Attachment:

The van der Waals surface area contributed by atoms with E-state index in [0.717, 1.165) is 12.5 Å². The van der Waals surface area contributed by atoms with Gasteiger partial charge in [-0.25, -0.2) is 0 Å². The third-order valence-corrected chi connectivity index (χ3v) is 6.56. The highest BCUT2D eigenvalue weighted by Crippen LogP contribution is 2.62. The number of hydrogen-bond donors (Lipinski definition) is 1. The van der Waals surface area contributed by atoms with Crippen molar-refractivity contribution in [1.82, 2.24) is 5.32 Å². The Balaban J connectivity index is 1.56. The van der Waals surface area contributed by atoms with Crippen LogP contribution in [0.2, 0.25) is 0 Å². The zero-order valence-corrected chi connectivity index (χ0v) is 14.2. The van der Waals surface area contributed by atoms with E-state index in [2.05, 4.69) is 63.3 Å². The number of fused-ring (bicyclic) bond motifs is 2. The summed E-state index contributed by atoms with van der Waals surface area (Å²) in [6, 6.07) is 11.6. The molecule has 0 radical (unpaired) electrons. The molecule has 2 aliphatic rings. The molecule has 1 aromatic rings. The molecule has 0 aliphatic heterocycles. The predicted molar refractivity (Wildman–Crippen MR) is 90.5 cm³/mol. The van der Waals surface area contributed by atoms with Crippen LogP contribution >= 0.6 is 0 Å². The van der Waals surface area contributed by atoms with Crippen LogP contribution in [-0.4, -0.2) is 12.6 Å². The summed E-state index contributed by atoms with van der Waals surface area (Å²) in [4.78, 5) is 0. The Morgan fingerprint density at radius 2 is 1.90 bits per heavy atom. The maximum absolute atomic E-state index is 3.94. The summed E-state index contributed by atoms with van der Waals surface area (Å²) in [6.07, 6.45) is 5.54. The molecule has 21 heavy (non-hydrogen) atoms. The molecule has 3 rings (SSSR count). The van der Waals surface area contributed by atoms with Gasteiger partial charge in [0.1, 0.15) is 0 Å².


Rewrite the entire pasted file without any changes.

The van der Waals surface area contributed by atoms with E-state index in [0.717, 1.165) is 12.5 Å². The van der Waals surface area contributed by atoms with Gasteiger partial charge in [-0.25, -0.2) is 0 Å². The third-order valence-corrected chi connectivity index (χ3v) is 6.56. The highest BCUT2D eigenvalue weighted by Crippen LogP contribution is 2.62. The number of hydrogen-bond donors (Lipinski definition) is 1. The van der Waals surface area contributed by atoms with Crippen molar-refractivity contribution in [1.82, 2.24) is 5.32 Å². The Balaban J connectivity index is 1.56. The van der Waals surface area contributed by atoms with Crippen LogP contribution in [0.2, 0.25) is 0 Å². The zero-order valence-corrected chi connectivity index (χ0v) is 14.2. The van der Waals surface area contributed by atoms with E-state index in [2.05, 4.69) is 63.3 Å². The number of fused-ring (bicyclic) bond motifs is 2. The summed E-state index contributed by atoms with van der Waals surface area (Å²) in [6, 6.07) is 11.6. The molecule has 0 radical (unpaired) electrons. The molecule has 2 aliphatic rings. The molecule has 1 aromatic rings. The molecule has 0 aliphatic heterocycles. The predicted molar refractivity (Wildman–Crippen MR) is 90.5 cm³/mol. The van der Waals surface area contributed by atoms with Crippen LogP contribution >= 0.6 is 0 Å². The van der Waals surface area contributed by atoms with Crippen LogP contribution in [-0.4, -0.2) is 12.6 Å². The summed E-state index contributed by atoms with van der Waals surface area (Å²) in [4.78, 5) is 0. The Morgan fingerprint density at radius 2 is 1.90 bits per heavy atom. The maximum absolute atomic E-state index is 3.94. The summed E-state index contributed by atoms with van der Waals surface area (Å²) in [6.07, 6.45) is 5.54. The molecule has 21 heavy (non-hydrogen) atoms. The molecule has 3 rings (SSSR count). The van der Waals surface area contributed by atoms with Gasteiger partial charge in [0.1, 0.15) is 0 Å².